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Philippine 25-Year Yield at Two-Week High on Inflation Concern

April 11 (Bloomberg) -- Philippine 25-year bonds fell, pushing the yield to a two-week high, on speculation a power-price increase and demands for higher pay will spur inflation.

The Trade Union Congress of the Philippines filed a petition on April 2 for an 85-peso ($2) increase in the daily minimum wage in Manila to 541 pesos. Manila Electric Co. said yesterday electricity costs in the capital and nearby areas will be raised this month. Two cuts this year in the interest rate the central bank pays on its special-deposit accounts, as well as a March 27 upgrade by Fitch Ratings, have contributed to a 1.45 percentage points drop in the 25-year bond yield in 2013.

“Some funds may have been taking profit, particularly on long-dated debt that benefited the most from the central bank’s special-deposit account rate cuts and the rating upgrade,” said Smith Chua, a fund manager at BPI Asset Management Inc. in Manila. “There’s also a wage hike petition and power rate hike.”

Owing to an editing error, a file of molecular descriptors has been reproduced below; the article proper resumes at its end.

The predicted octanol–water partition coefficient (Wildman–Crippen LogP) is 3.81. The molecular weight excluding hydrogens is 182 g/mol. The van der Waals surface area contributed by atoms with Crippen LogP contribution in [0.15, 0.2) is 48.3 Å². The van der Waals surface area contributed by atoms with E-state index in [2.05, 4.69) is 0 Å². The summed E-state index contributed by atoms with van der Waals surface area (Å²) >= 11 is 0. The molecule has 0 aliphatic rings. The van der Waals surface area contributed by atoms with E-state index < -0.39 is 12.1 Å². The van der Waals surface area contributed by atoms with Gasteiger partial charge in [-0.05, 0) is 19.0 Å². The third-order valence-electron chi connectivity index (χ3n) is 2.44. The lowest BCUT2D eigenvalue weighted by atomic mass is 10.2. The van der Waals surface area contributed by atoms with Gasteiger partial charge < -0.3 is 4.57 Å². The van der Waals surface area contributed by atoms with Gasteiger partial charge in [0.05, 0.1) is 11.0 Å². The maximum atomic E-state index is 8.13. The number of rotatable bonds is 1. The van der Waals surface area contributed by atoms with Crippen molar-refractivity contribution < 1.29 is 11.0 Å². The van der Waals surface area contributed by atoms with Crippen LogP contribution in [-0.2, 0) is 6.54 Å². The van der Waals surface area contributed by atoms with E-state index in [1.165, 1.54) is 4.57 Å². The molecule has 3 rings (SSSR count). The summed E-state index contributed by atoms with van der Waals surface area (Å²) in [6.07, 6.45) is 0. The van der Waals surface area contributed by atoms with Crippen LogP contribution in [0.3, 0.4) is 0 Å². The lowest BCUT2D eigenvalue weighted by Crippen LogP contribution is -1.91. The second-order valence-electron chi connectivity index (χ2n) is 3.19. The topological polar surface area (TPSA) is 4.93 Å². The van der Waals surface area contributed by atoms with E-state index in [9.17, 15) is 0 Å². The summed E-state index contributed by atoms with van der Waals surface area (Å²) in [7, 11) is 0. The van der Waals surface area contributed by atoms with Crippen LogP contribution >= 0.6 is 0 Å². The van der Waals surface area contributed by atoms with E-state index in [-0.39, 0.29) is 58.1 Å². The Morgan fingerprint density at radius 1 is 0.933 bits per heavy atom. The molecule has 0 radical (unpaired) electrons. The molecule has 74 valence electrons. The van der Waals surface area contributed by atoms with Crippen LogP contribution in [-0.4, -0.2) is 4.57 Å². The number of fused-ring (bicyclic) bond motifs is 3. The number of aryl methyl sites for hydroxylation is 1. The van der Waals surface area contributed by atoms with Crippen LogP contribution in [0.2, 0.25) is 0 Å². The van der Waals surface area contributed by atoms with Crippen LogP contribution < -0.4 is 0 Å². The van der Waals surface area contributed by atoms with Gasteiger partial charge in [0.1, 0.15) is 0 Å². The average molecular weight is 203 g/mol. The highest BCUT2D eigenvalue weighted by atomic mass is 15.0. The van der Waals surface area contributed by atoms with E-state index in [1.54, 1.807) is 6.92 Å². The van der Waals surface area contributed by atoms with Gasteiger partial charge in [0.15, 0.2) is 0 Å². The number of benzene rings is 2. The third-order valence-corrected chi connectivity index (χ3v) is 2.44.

The yield on the 6.125 percent bonds due October 2037 advanced eight basis points, or 0.8 percentage point, to 4.13 percent as of 4:03 p.m. local time, according to Tradition Financial Services. That was the highest since March 25.

Consumer prices rose 3.2 percent in March from a year earlier, easing from a five-month high of 3.4 percent in February, official data showed April 5. The government’s inflation target is 3 percent to 5 percent in 2013.

The central bank is watchful of market developments, including Japan’s stimulus measures, and their impact on the local economy will be considered at its April 25 meeting, Governor Amando Tetangco said this week.

The peso closed little changed at 41.065 per dollar from 41.055 yesterday, according to Tullett Prebon Plc. One-month implied volatility, a measure of expected moves in the exchange rate used to price options, rose two basis points to 4.86 percent.

To contact the reporter on this story: Clarissa Batino in Manila at

To contact the editor responsible for this story: James Regan at

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